Tag Archives: peer assessment

Conference Follow-Up Questions on Peer Assessment

Someone who attended my conference presentation last month about Peer Assessment (see the blog entry here for slides), sent me some follow-up questions that I thought might be useful to capture here. Thanks for your questions! My responses are signaled by >>.

* How do you train students in the use of a rubric and in effective peer review, particularly in such a large class?

>> we developed the Peer Assessment Training workshop, which can be adapted for anyone to use https://peerassessment.arts.ubc.ca/ . If you have access to Canvas there’s a template and a demo in the Commons. If you don’t, stay tuned to our peerassessment website… we’re working on a fully open WordPress version for launch soon.

* How do your students respond to being graded by novice peers like themselves, rather than a more expert instructor or TA?  Does it take some convincing, or do you just present the evidence of the effectiveness of peer assessment and move on?

>> there is a range of opinions… but there’s a range of opinions about every pedagogical decision! I show them the evidence, make sure the assessment isn’t valued too highly, and give people a form to submit to have their grade re-evaluated by me if they want. That takes care of most concerns.

* You mentioned Peter Graf also assesses the quality of the peer assessments as well; do you know how he handles this?  (For instance, does the student being evaluated also reciprocally evaluate their peer reviewer?  Or is it something the TA does?)

>> He and his TAs grade the comments. It moves pretty quickly when they’re exported in a spreadsheet.

* In your slides, you mention two additional challenges: Students don’t trust each other, and comments were poor quality.  How did you address those challenges?  Any recommendations/ideas for how you would do it in the future?

>> The strategies above generally address these concerns.


>> If you’d like to try it out but are nervous about scale, you could always treat it as an opt-in pilot, so a sub-group of students try it out and give feedback. In a class of 440 I’m sure you can find at least a dozen students willing to participate… that’s one nice thing about very large classes!

Presenting on Peer Assessment at the STP Conference

I’m delighted to be presenting on Saturday morning at the Society for the Teaching of Psychology’s Annual Conference on Teaching in Phoenix, Arizona (https://teachpsych.org/conferences/act.php). The title of my talk is “Peer Assessment of writing in large classes: Reliability, validity, and improving student attitudes.” Here’s a copy of my slides:  RawnTalk_STP_2018. Here is the rubric/assignment handout I give to students that I reference in this talk: Writing to Learn Instructions for Students 2017.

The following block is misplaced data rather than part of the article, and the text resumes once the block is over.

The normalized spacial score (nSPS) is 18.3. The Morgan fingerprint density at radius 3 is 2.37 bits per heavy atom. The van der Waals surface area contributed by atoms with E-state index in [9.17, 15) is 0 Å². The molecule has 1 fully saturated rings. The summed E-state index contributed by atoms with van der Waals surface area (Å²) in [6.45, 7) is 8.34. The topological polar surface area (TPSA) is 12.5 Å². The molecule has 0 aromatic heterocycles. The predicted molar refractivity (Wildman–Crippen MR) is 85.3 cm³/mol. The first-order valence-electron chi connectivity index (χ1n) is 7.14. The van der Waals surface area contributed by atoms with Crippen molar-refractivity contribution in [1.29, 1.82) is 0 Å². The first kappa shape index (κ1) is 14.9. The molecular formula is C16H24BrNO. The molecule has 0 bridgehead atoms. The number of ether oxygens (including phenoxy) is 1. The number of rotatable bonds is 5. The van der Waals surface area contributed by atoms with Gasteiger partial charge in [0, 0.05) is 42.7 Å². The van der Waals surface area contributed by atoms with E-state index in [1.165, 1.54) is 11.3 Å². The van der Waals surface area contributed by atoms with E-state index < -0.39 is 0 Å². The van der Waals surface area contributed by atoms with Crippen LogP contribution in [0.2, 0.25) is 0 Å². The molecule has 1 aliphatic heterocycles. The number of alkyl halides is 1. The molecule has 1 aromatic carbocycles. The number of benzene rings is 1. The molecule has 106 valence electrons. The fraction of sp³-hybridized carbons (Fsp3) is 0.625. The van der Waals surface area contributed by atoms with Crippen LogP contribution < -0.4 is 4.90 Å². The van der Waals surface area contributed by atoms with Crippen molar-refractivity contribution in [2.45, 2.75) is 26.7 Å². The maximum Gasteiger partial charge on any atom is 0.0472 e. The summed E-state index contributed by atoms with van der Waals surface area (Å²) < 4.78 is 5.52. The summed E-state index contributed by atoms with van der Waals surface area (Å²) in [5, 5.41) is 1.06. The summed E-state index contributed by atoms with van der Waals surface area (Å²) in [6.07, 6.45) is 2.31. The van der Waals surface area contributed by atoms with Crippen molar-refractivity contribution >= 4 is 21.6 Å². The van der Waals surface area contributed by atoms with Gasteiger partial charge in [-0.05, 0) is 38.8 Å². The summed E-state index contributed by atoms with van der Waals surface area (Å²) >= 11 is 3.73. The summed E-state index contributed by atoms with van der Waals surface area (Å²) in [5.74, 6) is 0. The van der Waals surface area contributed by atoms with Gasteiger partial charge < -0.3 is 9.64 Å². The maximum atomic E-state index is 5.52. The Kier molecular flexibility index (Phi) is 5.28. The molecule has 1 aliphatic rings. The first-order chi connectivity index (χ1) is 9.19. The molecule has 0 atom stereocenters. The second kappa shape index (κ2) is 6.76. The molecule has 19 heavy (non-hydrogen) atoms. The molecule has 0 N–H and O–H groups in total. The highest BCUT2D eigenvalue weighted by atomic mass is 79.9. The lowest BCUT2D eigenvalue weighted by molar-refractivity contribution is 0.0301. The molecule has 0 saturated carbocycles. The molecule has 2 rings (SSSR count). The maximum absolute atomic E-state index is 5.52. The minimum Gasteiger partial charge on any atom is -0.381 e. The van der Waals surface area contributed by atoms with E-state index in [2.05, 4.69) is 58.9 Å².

Are you here at ACT? The talk is 10:30am, Saturday Oct 20, Room Crescent3. I’ve prepared more than I expect to discuss. Come with questions if you like so we can spend more time on what the group is most interested in discussing.

Are you *not* here at ACT? Check out the action on Twitter! #stp18act

peerScholar V Canvas Peer Review

If these terms mean anything to you, you might be interested in checking out my short report, where I pit peerScholar and Canvas Peer Review tool head-to-head. Yes, it’s absolutely like Batman V Superman: really we’re all actually friends just trying to  reach a common goal (i.e., facilitate student peer review).* Extra extra thanks to the students who participated and gave feedback, making this report possible.

Finding a Tool to Facilitate Peer Review in Large Classes

*Obviously I’m Wonder Woman in this analogy.

On Using Peer Assessments

Jenny Wong and Jason Myers at Arts ISIT interviewed me about my TLEF-funded project and general use of peer assessment in my classes. Here’s what I had to say: http://isit.arts.ubc.ca/catherine-rawn-uses-peer-assessments-to-encourage-peer-based-learning/. IMHO the most interesting idea was this:

The more we move towards peer anything, the university is going to have to collectively rethink the message that we send to students regarding who holds knowledge, who’s allowed to hold knowledge and who holds the most valuable knowledge and that’s not always the professor.